After the legal and moral hurdles a final problem with research becomes that of standardised dosage: any research programme would have to grow its own cannabis; causing a possible security problem. As previously remarked, illegal supplies vary greatly in strength; thus a useless research tool, as any studies would not be repeatable, and hence easily invalidated (Regardie 1968).

The main thrust of the debate seems to be in morality rather than law: known poisonous and/or carcinogenic drugs are allowed to be deliberately consumed, with Governments taking a percentage via taxes. Tobacco and alcohol are legal drugs, but to many people their use is morally reprehensible due to health risks. Cannabis is illegal, and similarly many view this drug as dreadful. The main difference being that there's no reliable research on any dangers which cannabis use may pose. In other words, people are taking known poisons legally while the unknown substance is banned; which seems at best a back-to-front state of affairs. This matter of inadequate information must be rectified before any steps can be taken towards (or away from) legalisation.

Whatever the dangers of cannabis may be, it seems idealistic to expect zero-risk from any activity. My generation has grown up in a world that, at worst, seems to have corrosive rain, carcinogenic sunlight, pathogenic food and fatal sexual activity. None of these phenomena are prevented by ignorance, so it seems odd that cannabis receives such blatant denial. An intelligent approach from government, combined with an intention to educate would work much better than the current displacement approach of authoritarian prohibition and deliberate fostering of ignorance towards cannabis.

Personally I'm not concerned there is a drug in wide circulation that may or may not have dangers to health, it is only one of many. What is worrying is instead of proactively and responsibly researching this drug to either confirm the worst fears or eliminate the worries (and thus probably both generate another consumable for revenue generation and release a valuable medicine to healthcare practitioners) successive Governments are pouring money into Customs and the Police. This is a reactive system that (at best) seizes 5% of the total cannabis used in this country.

Decriminalisation for research would be the first step to recommend. Any further measures would depend upon results of detailed and stringent research, which would have to be both independently funded and carried out in numerous parallel studies. Throughout this essay I have had to leave various aspects of the cannabis debate hanging unanswered; because there has been so little research there are few scientifically acceptable answers at this time, and it is doubtful (in light of recent events regarding the dangers of BSE) that there will be political expediency in legalisation until such data has been produced.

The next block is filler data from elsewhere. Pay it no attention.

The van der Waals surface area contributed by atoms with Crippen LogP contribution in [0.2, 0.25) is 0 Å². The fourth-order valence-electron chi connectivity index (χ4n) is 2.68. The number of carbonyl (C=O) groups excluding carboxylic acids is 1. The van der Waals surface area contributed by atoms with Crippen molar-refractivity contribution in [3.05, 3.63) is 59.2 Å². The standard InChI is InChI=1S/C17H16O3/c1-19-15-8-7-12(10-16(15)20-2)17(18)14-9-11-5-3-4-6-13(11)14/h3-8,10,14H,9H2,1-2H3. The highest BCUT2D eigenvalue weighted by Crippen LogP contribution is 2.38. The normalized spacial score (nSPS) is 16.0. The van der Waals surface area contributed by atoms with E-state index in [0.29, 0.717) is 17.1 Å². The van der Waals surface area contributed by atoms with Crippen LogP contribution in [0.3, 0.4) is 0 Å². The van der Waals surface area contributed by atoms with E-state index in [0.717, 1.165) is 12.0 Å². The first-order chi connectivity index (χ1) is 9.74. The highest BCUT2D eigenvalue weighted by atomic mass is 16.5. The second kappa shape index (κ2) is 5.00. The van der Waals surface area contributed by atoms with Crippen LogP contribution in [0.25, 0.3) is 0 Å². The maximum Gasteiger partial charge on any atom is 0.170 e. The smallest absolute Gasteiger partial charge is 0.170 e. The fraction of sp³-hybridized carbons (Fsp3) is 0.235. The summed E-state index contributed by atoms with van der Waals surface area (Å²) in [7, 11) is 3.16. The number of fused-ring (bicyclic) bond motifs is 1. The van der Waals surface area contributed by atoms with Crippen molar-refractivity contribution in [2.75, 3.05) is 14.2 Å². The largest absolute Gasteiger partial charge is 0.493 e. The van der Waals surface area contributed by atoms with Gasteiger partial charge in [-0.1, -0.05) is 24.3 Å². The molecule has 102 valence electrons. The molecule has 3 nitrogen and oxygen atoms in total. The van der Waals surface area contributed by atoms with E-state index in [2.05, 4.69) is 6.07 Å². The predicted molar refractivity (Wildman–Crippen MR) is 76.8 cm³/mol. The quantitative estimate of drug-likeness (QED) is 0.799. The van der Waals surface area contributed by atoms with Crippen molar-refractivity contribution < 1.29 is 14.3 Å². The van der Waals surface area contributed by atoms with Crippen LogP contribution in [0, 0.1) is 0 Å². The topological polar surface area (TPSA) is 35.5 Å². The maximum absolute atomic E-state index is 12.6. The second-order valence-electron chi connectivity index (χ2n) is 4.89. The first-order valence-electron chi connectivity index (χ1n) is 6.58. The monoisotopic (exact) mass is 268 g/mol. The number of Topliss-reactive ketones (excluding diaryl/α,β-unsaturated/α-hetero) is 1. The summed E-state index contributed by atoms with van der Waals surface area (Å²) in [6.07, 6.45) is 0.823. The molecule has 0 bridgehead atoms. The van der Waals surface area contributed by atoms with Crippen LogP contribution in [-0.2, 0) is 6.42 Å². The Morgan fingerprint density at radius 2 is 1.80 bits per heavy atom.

Legal bit: This is and always was a purely academic article. The author, and the website on which it appears are not in any way condoning the breaking of any applicable laws in your country. If you copy this article please ensure this disclaimer remains with it. Thankyou

Bibliography: - there are a lot of citations in this, so here are the main sources:

Allegro (1970). The Magic Mushroom And The Cross, Abacus
BBC (1996). Radio 4 "Cutting Edge" Programme 30/6/96
Blacks Medical Dictionary 1979
Bloomsbury Dictionary Of Contemporary Slang 1990
Cumberbatch & Bates (1989). study of Violent Videotapes, cited in Haralambos & Holborn: Sociology Themes and Perspectives; Collins 1994.
Drury (1989). Shamanism, Element.
Freud. Consciousness as Chemical, cited in The Freud Reader, edited by Peter Gay; Random Century 1989
Leary (1965). The Politics Of Ecstasy; Paladin
Regardie. Roll Away The Stone; Llewellyn
Szasz. (1960) Notions Of Mental Illness,
Taylor et al (1988). Illusory Beliefs In Mental Health;
Brain/Mind Bulletin, August 1988, cited in Wilson; Quantum Psychology, Falcon 1990.
Wilson (1990) Sex and Drugs; New Falcon

Secondary Source Data:

Kramer; (1993) Listening To Prozac, Fourth Estate
Russell; The Problems Of Philosophy, Opus 1980 (originally 1912)

Plus anecdotal comments from numerous cannabis smokers who understandably wish to remain anonymous.